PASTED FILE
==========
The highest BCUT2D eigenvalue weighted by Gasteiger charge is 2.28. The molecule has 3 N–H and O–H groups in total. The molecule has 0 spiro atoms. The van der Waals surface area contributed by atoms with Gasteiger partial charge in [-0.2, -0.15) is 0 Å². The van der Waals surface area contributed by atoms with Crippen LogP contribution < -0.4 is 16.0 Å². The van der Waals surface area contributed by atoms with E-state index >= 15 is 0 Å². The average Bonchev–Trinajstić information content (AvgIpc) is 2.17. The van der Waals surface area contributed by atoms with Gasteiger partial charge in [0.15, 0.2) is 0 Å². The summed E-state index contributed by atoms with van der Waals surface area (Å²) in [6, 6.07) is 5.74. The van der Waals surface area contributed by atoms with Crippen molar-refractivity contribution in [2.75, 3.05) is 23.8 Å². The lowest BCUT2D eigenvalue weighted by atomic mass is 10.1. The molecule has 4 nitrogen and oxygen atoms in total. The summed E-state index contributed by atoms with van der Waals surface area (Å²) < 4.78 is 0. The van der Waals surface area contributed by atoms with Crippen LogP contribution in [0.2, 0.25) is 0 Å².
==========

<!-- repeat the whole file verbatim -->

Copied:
The highest BCUT2D eigenvalue weighted by Gasteiger charge is 2.28. The molecule has 3 N–H and O–H groups in total. The molecule has 0 spiro atoms. The van der Waals surface area contributed by atoms with Gasteiger partial charge in [-0.2, -0.15) is 0 Å². The van der Waals surface area contributed by atoms with Crippen LogP contribution < -0.4 is 16.0 Å². The van der Waals surface area contributed by atoms with E-state index >= 15 is 0 Å². The average Bonchev–Trinajstić information content (AvgIpc) is 2.17. The van der Waals surface area contributed by atoms with Gasteiger partial charge in [0.15, 0.2) is 0 Å². The summed E-state index contributed by atoms with van der Waals surface area (Å²) in [6, 6.07) is 5.74. The van der Waals surface area contributed by atoms with Crippen molar-refractivity contribution in [2.75, 3.05) is 23.8 Å². The lowest BCUT2D eigenvalue weighted by atomic mass is 10.1. The molecule has 4 nitrogen and oxygen atoms in total. The summed E-state index contributed by atoms with van der Waals surface area (Å²) < 4.78 is 0. The van der Waals surface area contributed by atoms with Crippen LogP contribution in [0.2, 0.25) is 0 Å².